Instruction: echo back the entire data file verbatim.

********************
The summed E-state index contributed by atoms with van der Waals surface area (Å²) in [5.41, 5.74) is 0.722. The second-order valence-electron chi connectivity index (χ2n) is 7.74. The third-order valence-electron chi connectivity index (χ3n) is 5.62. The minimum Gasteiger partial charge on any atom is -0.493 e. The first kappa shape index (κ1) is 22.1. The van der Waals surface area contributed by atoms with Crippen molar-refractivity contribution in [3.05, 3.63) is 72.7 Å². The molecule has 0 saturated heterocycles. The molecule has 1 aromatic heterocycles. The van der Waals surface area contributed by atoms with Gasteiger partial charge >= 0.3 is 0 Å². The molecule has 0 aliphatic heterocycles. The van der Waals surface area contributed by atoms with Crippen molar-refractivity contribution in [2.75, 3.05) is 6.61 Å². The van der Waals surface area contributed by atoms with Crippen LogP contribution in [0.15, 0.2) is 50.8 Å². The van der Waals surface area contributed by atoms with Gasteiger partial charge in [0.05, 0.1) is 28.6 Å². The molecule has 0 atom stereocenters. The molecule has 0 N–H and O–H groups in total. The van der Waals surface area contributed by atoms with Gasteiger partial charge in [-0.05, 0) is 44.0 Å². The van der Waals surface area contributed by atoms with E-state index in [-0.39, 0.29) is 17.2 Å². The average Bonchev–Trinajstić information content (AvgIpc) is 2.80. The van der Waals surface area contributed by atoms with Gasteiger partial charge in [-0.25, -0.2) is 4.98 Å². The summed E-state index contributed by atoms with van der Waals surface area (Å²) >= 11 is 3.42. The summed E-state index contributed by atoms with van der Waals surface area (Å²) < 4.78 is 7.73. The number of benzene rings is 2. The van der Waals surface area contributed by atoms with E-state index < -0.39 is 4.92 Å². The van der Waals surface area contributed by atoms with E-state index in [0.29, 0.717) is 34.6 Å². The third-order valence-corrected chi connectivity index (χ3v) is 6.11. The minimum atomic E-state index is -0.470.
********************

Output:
The summed E-state index contributed by atoms with van der Waals surface area (Å²) in [5.41, 5.74) is 0.722. The second-order valence-electron chi connectivity index (χ2n) is 7.74. The third-order valence-electron chi connectivity index (χ3n) is 5.62. The minimum Gasteiger partial charge on any atom is -0.493 e. The first kappa shape index (κ1) is 22.1. The van der Waals surface area contributed by atoms with Crippen molar-refractivity contribution in [3.05, 3.63) is 72.7 Å². The molecule has 0 saturated heterocycles. The molecule has 1 aromatic heterocycles. The van der Waals surface area contributed by atoms with Gasteiger partial charge >= 0.3 is 0 Å². The molecule has 0 aliphatic heterocycles. The van der Waals surface area contributed by atoms with Crippen molar-refractivity contribution in [2.75, 3.05) is 6.61 Å². The van der Waals surface area contributed by atoms with Crippen LogP contribution in [0.15, 0.2) is 50.8 Å². The van der Waals surface area contributed by atoms with Gasteiger partial charge in [0.05, 0.1) is 28.6 Å². The molecule has 0 atom stereocenters. The molecule has 0 N–H and O–H groups in total. The van der Waals surface area contributed by atoms with Gasteiger partial charge in [-0.05, 0) is 44.0 Å². The van der Waals surface area contributed by atoms with E-state index in [-0.39, 0.29) is 17.2 Å². The average Bonchev–Trinajstić information content (AvgIpc) is 2.80. The van der Waals surface area contributed by atoms with Gasteiger partial charge in [-0.25, -0.2) is 4.98 Å². The summed E-state index contributed by atoms with van der Waals surface area (Å²) >= 11 is 3.42. The summed E-state index contributed by atoms with van der Waals surface area (Å²) < 4.78 is 7.73. The number of benzene rings is 2. The van der Waals surface area contributed by atoms with E-state index < -0.39 is 4.92 Å². The van der Waals surface area contributed by atoms with E-state index in [0.29, 0.717) is 34.6 Å². The third-order valence-corrected chi connectivity index (χ3v) is 6.11. The minimum atomic E-state index is -0.470.